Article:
I also saw other types of animals up close – tarsiersmacaquesproboscis monkeyssharkspythons, camels, and more!

Introducing Thresher Sharks!  Imagine seeing a shark with a long tail that can be as long as the total body length. Thresher Sharks can only be consistently spotted in a few places in the world, so when was in the Philippines I had to see them up close.

What’s a Thresher Shark? In this post I’ll cover why thresher sharks have such long tails, what thresher sharks eat, how big thresher sharks typically are, and where to find thresher sharks, in addition to showing some videos of threshers in motion.  I’ll also detail my specific experience SCUBA diving to see thresher sharks  at the bottom of this page as well.

Thresher sharks are mostly known for the size of their tail (“upper caudal fin lobe”), which is typically equal to the length of the rest of their body!  Check out this below photo:

Thresher Sharks have huge tails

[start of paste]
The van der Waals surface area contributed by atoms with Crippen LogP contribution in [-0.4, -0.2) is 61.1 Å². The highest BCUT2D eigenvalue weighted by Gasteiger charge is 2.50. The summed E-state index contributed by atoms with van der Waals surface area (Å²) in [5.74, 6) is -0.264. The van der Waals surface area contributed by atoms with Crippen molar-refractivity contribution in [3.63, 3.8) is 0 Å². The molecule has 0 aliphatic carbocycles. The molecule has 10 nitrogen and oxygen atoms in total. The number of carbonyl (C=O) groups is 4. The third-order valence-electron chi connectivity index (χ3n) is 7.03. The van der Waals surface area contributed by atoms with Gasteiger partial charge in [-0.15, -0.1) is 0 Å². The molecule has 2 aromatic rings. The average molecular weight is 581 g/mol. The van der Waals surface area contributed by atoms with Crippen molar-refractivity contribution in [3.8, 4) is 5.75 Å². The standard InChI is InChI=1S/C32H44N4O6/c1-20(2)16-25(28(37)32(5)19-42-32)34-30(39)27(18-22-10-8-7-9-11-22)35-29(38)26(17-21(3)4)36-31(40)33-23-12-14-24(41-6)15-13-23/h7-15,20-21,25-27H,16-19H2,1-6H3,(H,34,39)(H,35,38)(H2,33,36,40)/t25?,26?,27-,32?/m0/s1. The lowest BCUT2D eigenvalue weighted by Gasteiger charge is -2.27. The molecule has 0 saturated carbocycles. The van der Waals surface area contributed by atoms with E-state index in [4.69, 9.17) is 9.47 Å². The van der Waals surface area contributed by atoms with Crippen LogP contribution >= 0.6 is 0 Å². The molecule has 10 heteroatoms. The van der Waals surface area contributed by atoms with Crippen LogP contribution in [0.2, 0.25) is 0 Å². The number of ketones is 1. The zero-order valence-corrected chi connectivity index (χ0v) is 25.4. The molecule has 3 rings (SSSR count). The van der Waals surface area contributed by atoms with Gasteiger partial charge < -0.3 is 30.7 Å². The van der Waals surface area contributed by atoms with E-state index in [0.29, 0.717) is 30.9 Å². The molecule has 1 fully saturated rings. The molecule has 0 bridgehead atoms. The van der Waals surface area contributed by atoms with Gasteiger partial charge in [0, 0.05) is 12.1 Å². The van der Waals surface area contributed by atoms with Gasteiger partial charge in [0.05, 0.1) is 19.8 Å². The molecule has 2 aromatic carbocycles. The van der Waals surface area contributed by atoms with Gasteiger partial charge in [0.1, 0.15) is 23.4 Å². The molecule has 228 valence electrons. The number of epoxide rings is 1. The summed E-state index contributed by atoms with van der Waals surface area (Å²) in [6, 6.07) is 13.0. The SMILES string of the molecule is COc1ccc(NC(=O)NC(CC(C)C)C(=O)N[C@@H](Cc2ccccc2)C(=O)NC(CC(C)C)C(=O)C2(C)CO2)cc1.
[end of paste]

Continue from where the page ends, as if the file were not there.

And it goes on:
Thresher Sharks have tails equal to the rest of the size of their body!

Why do Thresher Sharks have large tails?  Thresher sharks are active predators – they use their huge tails not only to swim, but also to swat and stun much smaller prey fish. Whack!   When hunting schooling fish, thresher sharks are known to “slap” the water, herding and stunning prey.

Elephants are incredible. So primitive, so old, and the baby elephants are so cute! We were on a river safari in Borneo when we saw a whole family of Asian Elephants (aka Asiatic Elephants or Elephas maximus).  After seeing them in the wild, I was really curious and learned some interesting elephant facts. My photography is below, also with  Asian Elephant facts that I found interesting are below:

  • Elephants are the largest land animals living today. They’re massive!